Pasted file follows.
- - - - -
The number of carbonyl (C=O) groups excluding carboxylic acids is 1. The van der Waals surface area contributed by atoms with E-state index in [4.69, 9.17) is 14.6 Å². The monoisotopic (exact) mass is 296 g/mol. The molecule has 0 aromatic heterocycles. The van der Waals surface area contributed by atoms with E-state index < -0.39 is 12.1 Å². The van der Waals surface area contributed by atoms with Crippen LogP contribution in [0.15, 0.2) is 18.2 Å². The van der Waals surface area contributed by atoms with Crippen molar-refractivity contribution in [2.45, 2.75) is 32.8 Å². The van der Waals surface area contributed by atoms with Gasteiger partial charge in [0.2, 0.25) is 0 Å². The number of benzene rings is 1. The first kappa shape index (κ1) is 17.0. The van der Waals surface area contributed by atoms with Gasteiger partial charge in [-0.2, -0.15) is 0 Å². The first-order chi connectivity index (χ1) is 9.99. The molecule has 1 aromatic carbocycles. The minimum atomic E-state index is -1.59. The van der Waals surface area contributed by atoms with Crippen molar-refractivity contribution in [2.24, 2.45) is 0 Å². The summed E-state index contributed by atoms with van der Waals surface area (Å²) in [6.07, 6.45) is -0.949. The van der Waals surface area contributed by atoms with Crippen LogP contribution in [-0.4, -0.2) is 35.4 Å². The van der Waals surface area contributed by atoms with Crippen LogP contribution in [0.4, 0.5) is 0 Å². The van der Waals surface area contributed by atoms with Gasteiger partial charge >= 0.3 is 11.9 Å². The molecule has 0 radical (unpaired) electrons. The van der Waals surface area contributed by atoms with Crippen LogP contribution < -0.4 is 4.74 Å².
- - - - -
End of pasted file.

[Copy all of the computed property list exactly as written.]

The number of carbonyl (C=O) groups excluding carboxylic acids is 1. The van der Waals surface area contributed by atoms with E-state index in [4.69, 9.17) is 14.6 Å². The monoisotopic (exact) mass is 296 g/mol. The molecule has 0 aromatic heterocycles. The van der Waals surface area contributed by atoms with E-state index < -0.39 is 12.1 Å². The van der Waals surface area contributed by atoms with Crippen LogP contribution in [0.15, 0.2) is 18.2 Å². The van der Waals surface area contributed by atoms with Crippen molar-refractivity contribution in [2.45, 2.75) is 32.8 Å². The van der Waals surface area contributed by atoms with Gasteiger partial charge in [0.2, 0.25) is 0 Å². The number of benzene rings is 1. The first kappa shape index (κ1) is 17.0. The van der Waals surface area contributed by atoms with Gasteiger partial charge in [-0.2, -0.15) is 0 Å². The first-order chi connectivity index (χ1) is 9.99. The molecule has 1 aromatic carbocycles. The minimum atomic E-state index is -1.59. The van der Waals surface area contributed by atoms with Crippen molar-refractivity contribution in [2.24, 2.45) is 0 Å². The summed E-state index contributed by atoms with van der Waals surface area (Å²) in [6.07, 6.45) is -0.949. The van der Waals surface area contributed by atoms with Crippen LogP contribution in [-0.4, -0.2) is 35.4 Å². The van der Waals surface area contributed by atoms with Crippen LogP contribution in [0.4, 0.5) is 0 Å². The van der Waals surface area contributed by atoms with Gasteiger partial charge >= 0.3 is 11.9 Å². The molecule has 0 radical (unpaired) electrons. The van der Waals surface area contributed by atoms with Crippen LogP contribution < -0.4 is 4.74 Å².